By Sheri Wright
What is aged or overlooked can often be a source of beauty, if approached from a different perspective, one from a desire to find stories. I seek out visual tales that lay hidden among rust, abandoned places and the unique. I feel that characters develop only through weathering, that the patina of rust emotes stories and that textures are like words on the page we can feel through our eyes.
Photography, to me, is very similar to poetry, in that everything is compressed to its essence. This compression allows me to go deeply into an idea or subject, often finding that there are worlds within worlds, that beauty is not always obvious and many things are not as they may seem.
“Underworld Falls,” by Sheri Wright
In “Underworld Falls” I connect very old traditions of caves being significant places of spirituality, in that caves are often regarded as womb-like, feminine-related and thereby, deeply powerful with feminine wisdom.
“Rivets and Crust,” by Sheri Wright
“Rivets and Crust” explores how age does not mean the end of beauty, as is almost always a struggle for women in most parts of the world. We are falsely told that our worth mysteriously vanishes after a certain age. But, as youth is peeled back, it is clear to see that underneath, exists another type of beauty and vitality that can only be created through time seasoned in wisdom.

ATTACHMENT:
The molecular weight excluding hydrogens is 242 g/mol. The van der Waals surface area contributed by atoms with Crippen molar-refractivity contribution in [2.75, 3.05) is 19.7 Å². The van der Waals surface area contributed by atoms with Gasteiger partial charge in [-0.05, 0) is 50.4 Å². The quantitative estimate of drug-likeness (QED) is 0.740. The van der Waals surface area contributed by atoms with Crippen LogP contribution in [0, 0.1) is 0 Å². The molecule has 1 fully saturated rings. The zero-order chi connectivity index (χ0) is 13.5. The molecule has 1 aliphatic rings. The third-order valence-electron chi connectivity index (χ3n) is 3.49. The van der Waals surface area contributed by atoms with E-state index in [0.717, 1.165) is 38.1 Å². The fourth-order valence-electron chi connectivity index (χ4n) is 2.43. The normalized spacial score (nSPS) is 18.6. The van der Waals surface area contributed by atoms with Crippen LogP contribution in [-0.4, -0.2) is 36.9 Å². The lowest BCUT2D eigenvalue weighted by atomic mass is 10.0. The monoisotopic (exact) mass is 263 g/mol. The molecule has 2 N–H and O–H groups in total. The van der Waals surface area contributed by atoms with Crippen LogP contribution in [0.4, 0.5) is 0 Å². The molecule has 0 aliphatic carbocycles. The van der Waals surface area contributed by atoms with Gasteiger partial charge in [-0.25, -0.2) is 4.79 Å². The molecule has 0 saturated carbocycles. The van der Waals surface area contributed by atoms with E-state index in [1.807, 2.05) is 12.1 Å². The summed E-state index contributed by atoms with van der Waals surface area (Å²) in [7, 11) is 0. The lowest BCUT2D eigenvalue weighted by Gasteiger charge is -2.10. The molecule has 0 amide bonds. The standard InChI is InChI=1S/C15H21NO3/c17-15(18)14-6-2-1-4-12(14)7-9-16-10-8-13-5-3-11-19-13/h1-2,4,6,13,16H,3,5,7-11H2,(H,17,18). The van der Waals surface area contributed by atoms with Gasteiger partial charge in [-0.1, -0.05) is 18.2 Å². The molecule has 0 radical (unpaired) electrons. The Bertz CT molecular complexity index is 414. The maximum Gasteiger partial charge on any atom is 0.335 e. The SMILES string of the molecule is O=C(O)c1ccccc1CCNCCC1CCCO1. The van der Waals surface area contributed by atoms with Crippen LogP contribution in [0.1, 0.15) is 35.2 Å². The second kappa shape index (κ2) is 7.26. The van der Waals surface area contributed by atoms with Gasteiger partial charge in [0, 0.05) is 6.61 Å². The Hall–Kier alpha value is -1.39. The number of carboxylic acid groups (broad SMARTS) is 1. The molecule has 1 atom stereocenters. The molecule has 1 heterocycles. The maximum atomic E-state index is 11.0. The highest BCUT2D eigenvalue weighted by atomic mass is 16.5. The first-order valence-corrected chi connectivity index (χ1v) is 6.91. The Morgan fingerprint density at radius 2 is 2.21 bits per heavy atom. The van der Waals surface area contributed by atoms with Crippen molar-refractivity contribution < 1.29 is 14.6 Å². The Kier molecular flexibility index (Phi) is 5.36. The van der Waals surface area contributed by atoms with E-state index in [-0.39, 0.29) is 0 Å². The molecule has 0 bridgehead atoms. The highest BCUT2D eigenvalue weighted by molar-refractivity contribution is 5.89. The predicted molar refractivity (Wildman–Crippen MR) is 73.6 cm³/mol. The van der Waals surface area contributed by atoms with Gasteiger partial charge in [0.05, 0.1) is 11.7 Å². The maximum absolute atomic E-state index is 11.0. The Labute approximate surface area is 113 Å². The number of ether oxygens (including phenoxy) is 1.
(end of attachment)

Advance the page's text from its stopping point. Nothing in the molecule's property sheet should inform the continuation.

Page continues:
Two-time Pushcart Prize and Kentucky Poet Laureate nominee, Sheri L. Wright is the author of six books of poetry, including the most recent, The Feast of Erasure. Wright’s award-winning photography has appeared in numerous journals, including Blood Orange Review, Prick of the Spindle, Blood Lotus Journal and Subliminal Interiors. In 2012, Ms. Wright was a contributer to the Sister Cities Project Lvlds: Creatively Linking Leeds and Louisville. Her photography has been shown across the Ohio Valley region and abroad. Currently, she is at work on her documentary film, Tracking Fire, which chronicles the worst mass-killing in LGBT history in the U.S.